• Aiming high

    With the energy landscape in a state of flux, training institutions are having to adapt to focus on the careers of the future.

    Aiming high

    Dangling from a harness at a dizzy height to fix a wind turbine is certainly for the brave. But for 18 aspiring wind-turbine specialist technicians in Cape Town, it’s soon to become part of daily life. Judging by their exu­berance at their recent graduation ceremony, they’re raring to go.

    The young graduates were awarded their certificates at the South African Renewable Energy Technology Centre (SARETEC) in Cape Town after completing five months of theory and two months on a wind-energy farm. Many have been offered jobs on wind farms, where they’ll ultimately be responsible for servicing, maintaining and repairing wind turbines and for managing the electrical and mechanical wind-turbine operations.

    For them, it’s a resoun­dingly fresh career. Many come from rural areas and have artisan qualifications from technical colleges. Their work experience ranges from being in the navy to working in the aviation field. It’s a dream come true, one of the budding technicians told me. He can’t wait to be immersed in this exciting new career.

    Their graduation was symbolic of the changes in the energy sector, with young people catapulted into learning new skills in renewable energy in Africa and across the world. For millennials globally, it’s clearly a career of the future. According to the US Department of Labour, wind-turbine technician is the fastest-growing occupation in the US. Wind power employs 1.2 million people globally, making it one of the most rapidly expanding industrial segments in the world.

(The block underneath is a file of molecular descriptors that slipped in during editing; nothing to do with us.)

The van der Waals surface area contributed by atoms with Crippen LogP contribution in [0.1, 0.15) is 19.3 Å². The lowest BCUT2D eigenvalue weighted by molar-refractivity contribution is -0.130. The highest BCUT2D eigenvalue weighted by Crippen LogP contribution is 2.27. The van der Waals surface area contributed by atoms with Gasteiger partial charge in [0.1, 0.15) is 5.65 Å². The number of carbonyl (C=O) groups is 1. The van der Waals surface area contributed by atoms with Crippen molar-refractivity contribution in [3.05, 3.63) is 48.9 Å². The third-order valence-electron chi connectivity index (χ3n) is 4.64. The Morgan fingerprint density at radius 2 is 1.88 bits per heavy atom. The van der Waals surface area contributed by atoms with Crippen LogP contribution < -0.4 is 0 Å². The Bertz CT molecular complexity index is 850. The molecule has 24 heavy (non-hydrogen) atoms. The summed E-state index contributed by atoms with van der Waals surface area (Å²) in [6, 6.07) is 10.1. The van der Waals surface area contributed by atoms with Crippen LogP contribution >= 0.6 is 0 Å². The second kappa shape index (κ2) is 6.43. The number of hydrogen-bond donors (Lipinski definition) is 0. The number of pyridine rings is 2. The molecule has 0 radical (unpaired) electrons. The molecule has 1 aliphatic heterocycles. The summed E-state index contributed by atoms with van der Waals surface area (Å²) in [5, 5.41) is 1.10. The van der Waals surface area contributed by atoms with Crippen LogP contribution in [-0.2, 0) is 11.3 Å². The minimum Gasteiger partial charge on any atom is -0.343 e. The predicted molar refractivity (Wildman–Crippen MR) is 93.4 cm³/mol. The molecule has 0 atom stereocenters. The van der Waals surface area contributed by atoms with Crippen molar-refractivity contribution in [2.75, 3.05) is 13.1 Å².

In South Africa, until a few years ago, the industry was dominated by technicians from Europe. But skills development has changed this. SARETEC, set up by the Department of Higher Education and Training, has directly and indirectly trained about 100 wind-turbine technicians, and also offers courses across the spectrum of renewable energy. The German government as well as German and Danish companies in particular have helped boost local skills in the sector. Despite the impasse on the power purchase agreements that form part of bid window four of South Africa’s Renewable Energy Indepen­dent Power Producer Pro­curement programme, renewable energy players say they’re optimistic about the future. Skills development in the solar-energy industry is picking up, with short and long courses offered for solar PV service technicians. Demand is strong for the rooftop residential market in particular, as progressive municipalities encourage users to become more independent of the grid. Training is being aligned with this too.

    With a move towards more sustainable energy, African universities are also sharpening and shifting their curricula. There’s an increased focus on developing skills for industries such as biogas, gas and nuclear.

    The energy landscape is set to change in the years ahead, in tune with a move towards cutting COemissions. People will need to be adaptable and learn to transfer their skills within the energy sector and across the skills value chain. More importantly, African countries must introduce their own training programmes, whether at university or technical level, to provide skills for locals.

    The Cape Peninsula University of Technology, for example, has recognised a gap, and is planning to introduce a four-year bachelor’s degree in petroleum engineering in 2019. Many com­­panies, especially in West Africa, send their staff to the UK to study petroleum engineering. The university is hoping to attract students from many African countries, including Angola, Namibia and Mozambique. The focus will be on oil and gas, including petroleum prospecting, drilling and engineering.

    This skills-thirsty energy sector is set for change, and being prepared to adapt and learn fast will be key. It can be scary, as a newbie wind technician will tell you after the first time they’ve looked down from the top of a wind tower. But being part of the change will be rewarding for the continent.

    By Kim Cloete
    Image: Gallo/Getty Images